The Mystery of Irma Vep
Time Out says
The Mystery of Irma Vep: In brief
Red Bull Theater unwraps a 30th-anniversary revival of Charles Ludlam's classic camp burlesque of Victorian melodrama and horror, in which werewolves, vampires and mummies terrorize the inhabitants of an English manse. Arnie Burton and Robert Sella split all the roles between them, directed by the masterful Everett Quinton (the widower Ludlam himself).
The Mystery of Irma Vep: Theater review by Raven Snook
Sixteen years ago, I saw—twice—the first Off Broadway revival of Charles Ludlam’s deliriously funny Gothic satire, The Mystery of Irma Vep, and I still remember how much my body ached from spastic laughter. So I worried that Red Bull Theater’s 30th-anniversary mounting might dilute my glorious memories of the cross-dressing comedy. I needn’t have. Everett Quinton—the late Ludlam’s partner onstage and off, and costar of both the original and 1998 Irma Vep productions—now sits on the director’s throne. His intimate knowledge of the campy two-hander’s every punch line, sight gag and cultural reference has been bequeathed to stars Arnie Burton and Robert Sella, who take the ball gowns and run with ’em.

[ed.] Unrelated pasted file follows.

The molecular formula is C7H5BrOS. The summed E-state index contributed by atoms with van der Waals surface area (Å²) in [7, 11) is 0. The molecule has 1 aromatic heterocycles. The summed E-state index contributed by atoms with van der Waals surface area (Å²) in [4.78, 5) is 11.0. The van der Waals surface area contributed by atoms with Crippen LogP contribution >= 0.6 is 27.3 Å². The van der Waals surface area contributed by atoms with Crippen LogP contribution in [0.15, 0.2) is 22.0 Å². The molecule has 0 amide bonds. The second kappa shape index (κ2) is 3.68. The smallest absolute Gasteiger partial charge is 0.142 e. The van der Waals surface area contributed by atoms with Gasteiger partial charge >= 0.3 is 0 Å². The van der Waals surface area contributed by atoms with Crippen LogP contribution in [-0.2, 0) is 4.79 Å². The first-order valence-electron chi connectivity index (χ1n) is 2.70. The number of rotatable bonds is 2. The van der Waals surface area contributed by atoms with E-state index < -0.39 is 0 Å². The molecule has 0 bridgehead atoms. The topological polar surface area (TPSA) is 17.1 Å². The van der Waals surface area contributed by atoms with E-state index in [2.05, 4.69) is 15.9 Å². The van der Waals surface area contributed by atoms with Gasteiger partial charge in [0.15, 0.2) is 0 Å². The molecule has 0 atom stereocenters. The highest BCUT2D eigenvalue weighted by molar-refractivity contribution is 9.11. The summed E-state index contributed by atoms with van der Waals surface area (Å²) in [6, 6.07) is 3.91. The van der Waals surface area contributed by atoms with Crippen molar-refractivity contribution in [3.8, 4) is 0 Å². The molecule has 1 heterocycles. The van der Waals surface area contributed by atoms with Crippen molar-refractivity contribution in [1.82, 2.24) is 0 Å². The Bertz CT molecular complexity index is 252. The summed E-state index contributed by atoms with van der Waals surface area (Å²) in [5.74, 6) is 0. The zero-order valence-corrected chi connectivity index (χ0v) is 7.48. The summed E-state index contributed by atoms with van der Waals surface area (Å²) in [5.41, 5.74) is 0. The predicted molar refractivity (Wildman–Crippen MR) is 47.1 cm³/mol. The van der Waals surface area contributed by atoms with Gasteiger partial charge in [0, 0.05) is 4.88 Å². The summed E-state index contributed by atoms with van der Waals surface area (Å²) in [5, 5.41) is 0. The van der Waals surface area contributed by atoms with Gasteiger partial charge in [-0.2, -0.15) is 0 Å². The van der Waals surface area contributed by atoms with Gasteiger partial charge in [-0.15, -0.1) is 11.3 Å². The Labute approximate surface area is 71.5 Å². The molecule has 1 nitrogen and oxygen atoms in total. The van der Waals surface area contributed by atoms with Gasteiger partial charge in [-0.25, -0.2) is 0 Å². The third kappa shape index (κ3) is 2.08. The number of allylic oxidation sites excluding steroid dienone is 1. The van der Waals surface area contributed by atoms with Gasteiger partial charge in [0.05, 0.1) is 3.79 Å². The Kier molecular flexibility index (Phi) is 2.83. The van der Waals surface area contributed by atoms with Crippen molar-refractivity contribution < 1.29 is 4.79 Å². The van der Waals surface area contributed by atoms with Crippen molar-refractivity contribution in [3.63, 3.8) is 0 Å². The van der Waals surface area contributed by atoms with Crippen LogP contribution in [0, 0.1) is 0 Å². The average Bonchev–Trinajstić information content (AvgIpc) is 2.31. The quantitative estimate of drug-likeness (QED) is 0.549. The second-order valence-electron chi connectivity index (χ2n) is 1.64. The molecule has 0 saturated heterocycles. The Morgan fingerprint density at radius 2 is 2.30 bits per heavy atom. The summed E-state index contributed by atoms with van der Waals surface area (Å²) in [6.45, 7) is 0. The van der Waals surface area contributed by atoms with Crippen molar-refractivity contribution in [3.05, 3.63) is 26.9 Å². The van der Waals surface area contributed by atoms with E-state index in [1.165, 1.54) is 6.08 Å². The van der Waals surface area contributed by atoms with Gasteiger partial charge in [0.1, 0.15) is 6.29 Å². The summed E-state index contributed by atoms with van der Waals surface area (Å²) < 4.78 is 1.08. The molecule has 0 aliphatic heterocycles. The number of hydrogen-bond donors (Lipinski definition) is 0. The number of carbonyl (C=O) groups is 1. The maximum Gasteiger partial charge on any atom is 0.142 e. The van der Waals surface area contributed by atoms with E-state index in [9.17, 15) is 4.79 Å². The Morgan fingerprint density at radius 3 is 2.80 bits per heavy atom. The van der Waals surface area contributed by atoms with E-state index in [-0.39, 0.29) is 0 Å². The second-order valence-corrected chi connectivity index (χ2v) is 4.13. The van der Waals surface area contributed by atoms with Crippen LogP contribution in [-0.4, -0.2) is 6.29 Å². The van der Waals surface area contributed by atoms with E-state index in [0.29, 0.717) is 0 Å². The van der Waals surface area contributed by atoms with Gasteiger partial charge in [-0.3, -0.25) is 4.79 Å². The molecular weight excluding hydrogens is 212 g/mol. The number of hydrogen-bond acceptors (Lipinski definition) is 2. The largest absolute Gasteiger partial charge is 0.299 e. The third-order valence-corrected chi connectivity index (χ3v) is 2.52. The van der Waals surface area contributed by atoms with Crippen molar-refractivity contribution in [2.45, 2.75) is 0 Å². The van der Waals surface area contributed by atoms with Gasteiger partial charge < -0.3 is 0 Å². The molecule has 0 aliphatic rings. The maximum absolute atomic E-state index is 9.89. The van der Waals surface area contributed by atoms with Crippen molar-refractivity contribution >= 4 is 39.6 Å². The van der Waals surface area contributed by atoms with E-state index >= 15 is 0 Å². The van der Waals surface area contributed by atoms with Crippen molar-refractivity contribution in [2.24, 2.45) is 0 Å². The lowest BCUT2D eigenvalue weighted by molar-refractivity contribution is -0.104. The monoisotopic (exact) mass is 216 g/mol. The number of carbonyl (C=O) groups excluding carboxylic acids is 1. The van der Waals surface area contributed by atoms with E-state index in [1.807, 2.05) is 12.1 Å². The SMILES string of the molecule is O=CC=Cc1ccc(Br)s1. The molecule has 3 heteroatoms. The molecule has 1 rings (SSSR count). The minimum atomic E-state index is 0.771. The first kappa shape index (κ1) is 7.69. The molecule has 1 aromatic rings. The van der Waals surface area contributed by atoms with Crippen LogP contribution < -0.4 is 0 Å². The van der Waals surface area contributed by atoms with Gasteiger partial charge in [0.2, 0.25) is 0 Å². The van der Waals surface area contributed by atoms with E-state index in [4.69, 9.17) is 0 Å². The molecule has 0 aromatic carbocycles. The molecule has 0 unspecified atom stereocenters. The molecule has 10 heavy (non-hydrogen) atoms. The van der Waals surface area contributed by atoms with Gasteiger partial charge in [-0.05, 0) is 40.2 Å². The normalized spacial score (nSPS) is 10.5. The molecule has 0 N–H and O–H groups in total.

The plot is a mash-up of Hitchcock’s Rebecca, Wuthering Heights, horror movies, Victorian melodrama, and all of the other odds and ends knocking about in Ludlam’s brain. Former thespian Lady Enid (Burton in drag, hilarious but always channeling a real woman) attempts to adjust to life at the mysterious Mandacrest estate with her new husband, Lord Edgar (Sella, spot-on), an Egyptologist and widower haunted by the death of his first wife, Irma.
Sella and Burton play all of the other roles, too, including a prim maid (Sella in drag), a lustful swineherd (Burton), a shady tour guide (Burton) and more, and their incredible quick changes are uproarious—especially the tour de force sequence in which Burton has a conversation with himself. But they also milk laughs out of strategic mispronunciations (you’ll never hear the word sarcophagus the same way again), over-the-top slapstick (Lady Enid’s theatrical gestures are a hoot) and riotous bits of stage business that require unwavering precision. Timing is everything here, and the duo makes Swiss watches look unreliable.
Even if you’re unfamiliar with the smorgasbord of genres being spoofed, watching Irma Vep is like mainlining farce. Prepare for a humor hangover.—Theater review by Raven Snook